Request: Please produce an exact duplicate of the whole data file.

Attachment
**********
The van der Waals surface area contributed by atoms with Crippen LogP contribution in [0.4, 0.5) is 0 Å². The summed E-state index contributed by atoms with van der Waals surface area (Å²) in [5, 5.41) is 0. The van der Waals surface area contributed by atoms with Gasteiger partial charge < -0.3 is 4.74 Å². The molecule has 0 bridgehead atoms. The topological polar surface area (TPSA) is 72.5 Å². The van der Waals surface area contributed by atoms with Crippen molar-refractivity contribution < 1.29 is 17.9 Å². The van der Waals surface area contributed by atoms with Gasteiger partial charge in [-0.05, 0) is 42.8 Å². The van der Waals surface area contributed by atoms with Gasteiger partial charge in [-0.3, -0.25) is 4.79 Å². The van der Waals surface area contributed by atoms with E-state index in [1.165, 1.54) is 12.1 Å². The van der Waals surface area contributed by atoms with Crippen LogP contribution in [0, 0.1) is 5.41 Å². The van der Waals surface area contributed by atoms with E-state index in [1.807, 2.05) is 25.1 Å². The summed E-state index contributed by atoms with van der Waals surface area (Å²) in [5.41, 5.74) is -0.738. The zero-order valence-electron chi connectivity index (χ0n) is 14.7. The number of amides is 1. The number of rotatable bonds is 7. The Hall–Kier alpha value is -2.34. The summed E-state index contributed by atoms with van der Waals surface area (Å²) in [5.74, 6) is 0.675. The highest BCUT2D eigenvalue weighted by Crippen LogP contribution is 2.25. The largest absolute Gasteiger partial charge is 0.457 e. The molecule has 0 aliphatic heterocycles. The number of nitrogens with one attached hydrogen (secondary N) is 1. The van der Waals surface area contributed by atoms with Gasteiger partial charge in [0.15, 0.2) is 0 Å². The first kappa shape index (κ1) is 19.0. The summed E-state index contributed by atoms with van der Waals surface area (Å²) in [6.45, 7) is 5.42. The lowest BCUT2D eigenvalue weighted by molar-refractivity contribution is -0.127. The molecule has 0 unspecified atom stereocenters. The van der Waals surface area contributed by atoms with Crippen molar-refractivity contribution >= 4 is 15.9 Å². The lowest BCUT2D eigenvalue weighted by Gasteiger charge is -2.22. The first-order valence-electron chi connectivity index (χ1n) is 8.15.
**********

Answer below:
The van der Waals surface area contributed by atoms with Crippen LogP contribution in [0.4, 0.5) is 0 Å². The summed E-state index contributed by atoms with van der Waals surface area (Å²) in [5, 5.41) is 0. The van der Waals surface area contributed by atoms with Gasteiger partial charge < -0.3 is 4.74 Å². The molecule has 0 bridgehead atoms. The topological polar surface area (TPSA) is 72.5 Å². The van der Waals surface area contributed by atoms with Crippen molar-refractivity contribution < 1.29 is 17.9 Å². The van der Waals surface area contributed by atoms with Gasteiger partial charge in [-0.05, 0) is 42.8 Å². The van der Waals surface area contributed by atoms with Gasteiger partial charge in [-0.3, -0.25) is 4.79 Å². The van der Waals surface area contributed by atoms with E-state index in [1.165, 1.54) is 12.1 Å². The van der Waals surface area contributed by atoms with Crippen LogP contribution in [0, 0.1) is 5.41 Å². The van der Waals surface area contributed by atoms with E-state index in [1.807, 2.05) is 25.1 Å². The summed E-state index contributed by atoms with van der Waals surface area (Å²) in [5.41, 5.74) is -0.738. The zero-order valence-electron chi connectivity index (χ0n) is 14.7. The number of amides is 1. The number of rotatable bonds is 7. The Hall–Kier alpha value is -2.34. The summed E-state index contributed by atoms with van der Waals surface area (Å²) in [5.74, 6) is 0.675. The highest BCUT2D eigenvalue weighted by Crippen LogP contribution is 2.25. The largest absolute Gasteiger partial charge is 0.457 e. The molecule has 0 aliphatic heterocycles. The number of nitrogens with one attached hydrogen (secondary N) is 1. The van der Waals surface area contributed by atoms with Gasteiger partial charge in [0.15, 0.2) is 0 Å². The first kappa shape index (κ1) is 19.0. The summed E-state index contributed by atoms with van der Waals surface area (Å²) in [6.45, 7) is 5.42. The lowest BCUT2D eigenvalue weighted by molar-refractivity contribution is -0.127. The molecule has 0 unspecified atom stereocenters. The van der Waals surface area contributed by atoms with Crippen molar-refractivity contribution >= 4 is 15.9 Å². The lowest BCUT2D eigenvalue weighted by Gasteiger charge is -2.22. The first-order valence-electron chi connectivity index (χ1n) is 8.15.